Lower Total Cost of Ownership With Hydraulic Systems Maintenance
Hydraulic, hydraulic systems, maintenance, total cost of ownership
Every step you take to lower the total cost of ownership of your construction fleet directly benefits your bottom line. Regular inspections and maintenance are a big part of that, to keep machines in tip-top condition and operating productively on the job. Surprisingly, however, hydraulic systems are often overlooked when it comes to routine maintenance.
If hydraulic systems don’t work, machines can’t work
A daily walk-around is a great way to catch small leaks and double-check the oil level. But it takes more than that to ensure your hydraulics are ready and able to perform. To fully protect your system, you need to focus on oil and filtration, but you also need to consider the system as a whole.
Not just any oil
One of the worst ways to approach lowering total of ownership is by purchasing the cheapest parts and supplies you can find. You may save money in the near term, but you’ll pay down the road. For example, using poor quality hydraulic oil – or a product other than what the OEM recommends – can eventually damage your hydraulic system. Those few bucks you saved on products? They’ll be erased many times over when you have to replace the axial piston pump half-way through its expected lifespan.
A given piece of equipment may need different hydraulic oil depending on where (or when) it’s working, too. Just as with engine oil, viscosity matters, so the manufacturer may specify one oil for hot operating conditions and another viscosity for cold weather operations.
And don’t assume that one wheel loader will require the same hydraulic oil as another brand. Manufacturers’ engineers spec products based on each machine’s design. For this reason, additives matter as much as viscosity. Among other factors, the oil/additive package your OEM recommends is based on:
- The machine’s typical operating psi
- Shear stability (how well viscosity is maintained under operating stress)
- Oil and water resistance
Proper storage ensures hydraulic oil does not degrade or become contaminated before it even enters your equipment. Dust and moisture can enter the container any time you open it, so oil should always be stored in a clean, dry place.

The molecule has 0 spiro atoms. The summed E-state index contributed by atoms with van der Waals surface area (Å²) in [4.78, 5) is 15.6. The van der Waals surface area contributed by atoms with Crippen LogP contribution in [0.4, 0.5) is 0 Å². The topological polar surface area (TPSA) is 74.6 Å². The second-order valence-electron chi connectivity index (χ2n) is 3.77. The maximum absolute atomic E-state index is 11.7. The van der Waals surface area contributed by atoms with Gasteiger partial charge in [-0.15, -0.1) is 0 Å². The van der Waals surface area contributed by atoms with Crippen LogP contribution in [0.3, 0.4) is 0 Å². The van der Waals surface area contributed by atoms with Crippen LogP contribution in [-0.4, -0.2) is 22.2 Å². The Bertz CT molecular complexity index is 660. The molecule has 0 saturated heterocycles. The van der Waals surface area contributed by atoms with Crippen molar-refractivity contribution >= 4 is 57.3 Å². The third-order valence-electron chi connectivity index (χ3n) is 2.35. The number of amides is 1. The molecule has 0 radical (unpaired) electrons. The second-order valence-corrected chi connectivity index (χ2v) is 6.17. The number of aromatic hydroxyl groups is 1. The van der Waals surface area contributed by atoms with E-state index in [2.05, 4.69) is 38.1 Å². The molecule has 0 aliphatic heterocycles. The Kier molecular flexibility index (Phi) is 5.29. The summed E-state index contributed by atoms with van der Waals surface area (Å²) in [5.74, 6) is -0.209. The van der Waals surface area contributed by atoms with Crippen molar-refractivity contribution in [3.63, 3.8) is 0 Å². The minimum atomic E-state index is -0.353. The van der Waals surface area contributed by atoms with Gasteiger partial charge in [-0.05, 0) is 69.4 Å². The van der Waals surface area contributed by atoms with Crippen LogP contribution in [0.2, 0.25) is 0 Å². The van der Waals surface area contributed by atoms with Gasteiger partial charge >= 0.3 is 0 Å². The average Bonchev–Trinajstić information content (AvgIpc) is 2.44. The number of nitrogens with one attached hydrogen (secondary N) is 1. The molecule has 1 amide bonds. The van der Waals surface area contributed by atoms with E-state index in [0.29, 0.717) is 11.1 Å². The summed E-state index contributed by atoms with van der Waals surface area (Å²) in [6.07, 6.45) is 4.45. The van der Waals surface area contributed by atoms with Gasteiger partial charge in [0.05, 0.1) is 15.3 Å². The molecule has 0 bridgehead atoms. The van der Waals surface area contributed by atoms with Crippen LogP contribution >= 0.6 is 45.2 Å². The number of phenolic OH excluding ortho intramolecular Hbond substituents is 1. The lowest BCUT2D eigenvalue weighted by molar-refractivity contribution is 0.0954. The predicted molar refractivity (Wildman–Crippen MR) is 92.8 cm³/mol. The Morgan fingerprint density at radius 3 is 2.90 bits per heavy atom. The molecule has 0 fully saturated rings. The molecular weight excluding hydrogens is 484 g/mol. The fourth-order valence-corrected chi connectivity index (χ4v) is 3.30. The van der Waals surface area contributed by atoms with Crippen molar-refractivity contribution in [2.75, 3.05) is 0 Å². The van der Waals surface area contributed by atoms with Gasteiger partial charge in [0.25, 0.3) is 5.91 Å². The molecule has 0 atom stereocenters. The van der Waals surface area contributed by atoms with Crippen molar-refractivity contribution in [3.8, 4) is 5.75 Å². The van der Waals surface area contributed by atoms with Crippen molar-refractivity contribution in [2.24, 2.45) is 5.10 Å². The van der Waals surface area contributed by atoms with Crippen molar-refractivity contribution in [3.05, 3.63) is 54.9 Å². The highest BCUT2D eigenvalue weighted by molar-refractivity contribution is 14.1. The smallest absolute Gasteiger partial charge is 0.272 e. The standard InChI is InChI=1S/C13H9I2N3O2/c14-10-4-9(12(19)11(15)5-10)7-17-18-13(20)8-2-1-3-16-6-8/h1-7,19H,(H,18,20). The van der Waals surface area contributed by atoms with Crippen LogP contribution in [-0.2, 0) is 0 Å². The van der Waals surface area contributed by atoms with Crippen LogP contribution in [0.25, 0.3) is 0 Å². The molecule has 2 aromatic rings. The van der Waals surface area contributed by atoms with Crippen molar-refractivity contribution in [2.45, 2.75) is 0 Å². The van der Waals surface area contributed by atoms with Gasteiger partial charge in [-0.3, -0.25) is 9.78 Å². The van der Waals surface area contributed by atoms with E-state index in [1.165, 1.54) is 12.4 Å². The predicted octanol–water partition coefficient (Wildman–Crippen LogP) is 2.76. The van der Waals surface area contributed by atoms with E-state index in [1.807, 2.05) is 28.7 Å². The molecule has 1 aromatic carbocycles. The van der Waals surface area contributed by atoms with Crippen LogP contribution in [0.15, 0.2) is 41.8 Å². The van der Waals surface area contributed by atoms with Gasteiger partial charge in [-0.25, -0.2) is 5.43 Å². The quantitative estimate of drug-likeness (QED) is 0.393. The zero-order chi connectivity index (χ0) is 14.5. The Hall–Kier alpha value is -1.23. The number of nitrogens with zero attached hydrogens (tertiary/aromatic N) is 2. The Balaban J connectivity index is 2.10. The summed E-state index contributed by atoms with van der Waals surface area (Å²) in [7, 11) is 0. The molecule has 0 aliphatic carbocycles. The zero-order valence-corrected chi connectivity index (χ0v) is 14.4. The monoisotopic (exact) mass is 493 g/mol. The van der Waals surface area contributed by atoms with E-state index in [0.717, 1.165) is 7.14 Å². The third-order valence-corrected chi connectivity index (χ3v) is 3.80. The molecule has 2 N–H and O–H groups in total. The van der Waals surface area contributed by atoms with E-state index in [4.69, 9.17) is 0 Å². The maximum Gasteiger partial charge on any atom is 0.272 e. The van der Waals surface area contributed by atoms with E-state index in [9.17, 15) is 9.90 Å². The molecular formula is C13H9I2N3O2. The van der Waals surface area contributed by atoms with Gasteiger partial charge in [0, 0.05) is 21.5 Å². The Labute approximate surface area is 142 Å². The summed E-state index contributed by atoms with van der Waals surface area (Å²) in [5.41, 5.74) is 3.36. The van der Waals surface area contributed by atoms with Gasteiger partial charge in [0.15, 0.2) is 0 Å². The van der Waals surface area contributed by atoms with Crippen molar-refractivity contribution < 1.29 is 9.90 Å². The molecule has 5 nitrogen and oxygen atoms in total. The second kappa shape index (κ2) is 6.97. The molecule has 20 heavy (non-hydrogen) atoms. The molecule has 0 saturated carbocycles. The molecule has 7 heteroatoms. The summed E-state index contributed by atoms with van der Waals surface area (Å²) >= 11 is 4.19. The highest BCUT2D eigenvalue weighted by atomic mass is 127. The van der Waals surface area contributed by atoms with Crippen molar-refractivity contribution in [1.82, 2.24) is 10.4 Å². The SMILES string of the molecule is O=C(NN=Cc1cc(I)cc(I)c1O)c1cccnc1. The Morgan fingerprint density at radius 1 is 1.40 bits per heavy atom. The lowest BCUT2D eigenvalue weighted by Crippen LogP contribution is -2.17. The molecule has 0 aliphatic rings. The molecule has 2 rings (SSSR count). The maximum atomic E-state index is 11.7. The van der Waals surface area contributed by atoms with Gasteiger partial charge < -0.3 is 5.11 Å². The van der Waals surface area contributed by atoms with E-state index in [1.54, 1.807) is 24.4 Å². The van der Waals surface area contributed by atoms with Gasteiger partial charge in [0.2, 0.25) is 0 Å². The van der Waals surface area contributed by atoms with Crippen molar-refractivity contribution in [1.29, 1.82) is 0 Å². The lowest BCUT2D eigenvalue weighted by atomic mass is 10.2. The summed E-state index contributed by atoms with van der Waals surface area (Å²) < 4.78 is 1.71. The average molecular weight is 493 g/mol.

Change that filter (and use the right one)
Manufacturers specify a particular oil filter as well as intervals for replacing the filter. Again, that can vary by OEM and by machine. Failure to follow the recommended timeline or using the wrong filter can drive up total cost of ownership in several ways. A clogged oil filter restricts oil flow, and it can allow contaminants to pass through. This reduces day-to-day jobsite performance, and it puts seals, spools, and valves at risk of failure. Repairs will be expensive, as will the downtime.
A holistic approach to hydraulic systems maintenance
Properly addressing your equipment’s oil and filtration needs puts you on the road to lower total cost of ownership. But there’s more you can and should do:
- Fix small leaks before they get worse. Even a tiny leak wastes oil, and multiplied by multiple “tiny” leaks, that can add up significantly. The system needs all its oil to operate efficiently without damage. Furthermore, anywhere oil can leak out, dust or other contaminants can sneak in. Low oil plus contaminants equals premature wear and tear. Because the machine has to work harder, operating temperatures can rise, reducing overall performance.
- Incorporate fluid sampling and analysis into your regular maintenance plan. Yes, this is a cost, but the return on your investment can be invaluable because you’ll be able to detect and head off costly problems before they put your equipment out of commission.
Make sure the human factor is working in your favor. When operators control the hydraulics smoothly and efficiently, they’re getting optimum performance with least wear and tear. Sloppy powering that allows cylinders to bang against the piston or stock is tough on cylinder pins, hydraulic pins, bushings, the release valve, and the entire pump system.
- Consider duty cycles when scheduling regular maintenance, because how the machine is working – and the frequency of repetitive cycles – affects its need for servicing.
- Keep your equipment clean. Grime conceals problems. And in the eyes of your customer and the general public, filthy equipment doesn’t reflect well on your construction firm, either. Keep your attachments clean, too, so they don’t introduce contaminants into your hydraulic systems.
Above all, set and keep an appropriate maintenance schedule for every machine in your hydraulic fleet. You’ll lower total cost of ownership, and if you ever have a warranty claim, you’ll be able to prove you’ve been doing your part to protect your equipment.